On Monday the National Highway Traffic Safety Administration is urging people to take action for National Heatstroke Prevention day.
The NHTSA is hosting an all-day social media conversation to inform the public about the dangers heatstroke can pose to kids left in cars. Every 30 minutes starting at 7 a.m. the agency will be using the hashtags #heatstrokekills and #checkforbaby on all of its social media posts.
Heatstroke is the leading cause of non-crash related vehicle deaths for kids 14 and younger in the U.S. In the first six months of 2017, 26 children nationwide died of heatstroke after being left in a car.
The agency's "Where's baby?" Look before you lock" campaign includes several tips on how to remind yourself that you have a child in the car with you:
- Place a briefcase, purse, or cell phone next to the child’s car seat so that you’ll always check the back seat before leaving the car.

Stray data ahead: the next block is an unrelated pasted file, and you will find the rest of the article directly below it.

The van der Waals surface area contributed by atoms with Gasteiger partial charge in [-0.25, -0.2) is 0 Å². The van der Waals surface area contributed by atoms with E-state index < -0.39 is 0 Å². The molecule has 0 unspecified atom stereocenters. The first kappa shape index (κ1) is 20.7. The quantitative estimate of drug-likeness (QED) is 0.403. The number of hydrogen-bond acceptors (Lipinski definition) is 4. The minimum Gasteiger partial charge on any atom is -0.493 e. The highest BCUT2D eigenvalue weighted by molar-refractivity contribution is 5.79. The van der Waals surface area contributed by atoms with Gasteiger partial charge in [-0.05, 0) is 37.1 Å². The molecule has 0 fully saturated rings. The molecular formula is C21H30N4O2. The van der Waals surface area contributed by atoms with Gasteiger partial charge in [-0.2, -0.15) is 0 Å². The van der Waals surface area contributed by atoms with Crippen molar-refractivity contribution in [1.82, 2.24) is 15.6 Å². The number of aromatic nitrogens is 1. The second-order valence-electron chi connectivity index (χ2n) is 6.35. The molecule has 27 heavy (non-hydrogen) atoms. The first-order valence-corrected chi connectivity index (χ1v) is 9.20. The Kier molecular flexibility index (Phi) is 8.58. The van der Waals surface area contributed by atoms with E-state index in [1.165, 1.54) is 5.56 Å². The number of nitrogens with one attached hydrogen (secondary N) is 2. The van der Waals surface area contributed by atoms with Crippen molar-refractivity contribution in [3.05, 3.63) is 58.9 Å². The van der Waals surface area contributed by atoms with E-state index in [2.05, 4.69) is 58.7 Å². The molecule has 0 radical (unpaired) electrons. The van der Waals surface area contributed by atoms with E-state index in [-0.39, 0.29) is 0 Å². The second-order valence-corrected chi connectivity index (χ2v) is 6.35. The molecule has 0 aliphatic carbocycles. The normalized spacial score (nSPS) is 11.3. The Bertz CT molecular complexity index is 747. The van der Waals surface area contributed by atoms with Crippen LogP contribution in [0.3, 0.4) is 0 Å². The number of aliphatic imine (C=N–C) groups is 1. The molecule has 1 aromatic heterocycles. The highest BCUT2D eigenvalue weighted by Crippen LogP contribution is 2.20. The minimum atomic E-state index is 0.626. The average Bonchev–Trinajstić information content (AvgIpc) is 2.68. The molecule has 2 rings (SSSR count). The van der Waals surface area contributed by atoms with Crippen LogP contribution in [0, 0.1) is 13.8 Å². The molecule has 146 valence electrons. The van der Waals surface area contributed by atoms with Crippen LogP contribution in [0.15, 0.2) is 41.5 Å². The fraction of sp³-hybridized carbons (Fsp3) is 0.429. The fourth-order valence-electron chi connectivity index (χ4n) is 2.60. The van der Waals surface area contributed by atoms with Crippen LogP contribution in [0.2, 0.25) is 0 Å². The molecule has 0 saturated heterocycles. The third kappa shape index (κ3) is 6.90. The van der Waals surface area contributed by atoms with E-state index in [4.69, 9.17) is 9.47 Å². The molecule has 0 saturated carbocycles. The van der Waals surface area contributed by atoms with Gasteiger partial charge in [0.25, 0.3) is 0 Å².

- Call your spouse or another caregiver to confirm you’ve dropped your child off.
- Have your daycare provider call you if your child doesn’t arrive.
- Write a note and place it on the dashboard of your car, or set a reminder on your cell phone or calendar.
For bystanders who see a child alone in a car, check to make sure the child is okay and responsive. If not call 911. If the child is not responsive and seems to be in distress, attempt to get into the car to help, even if that means breaking a window. If the child appears to be okay, try to find their parents or contact the facility's security or management page the car owner.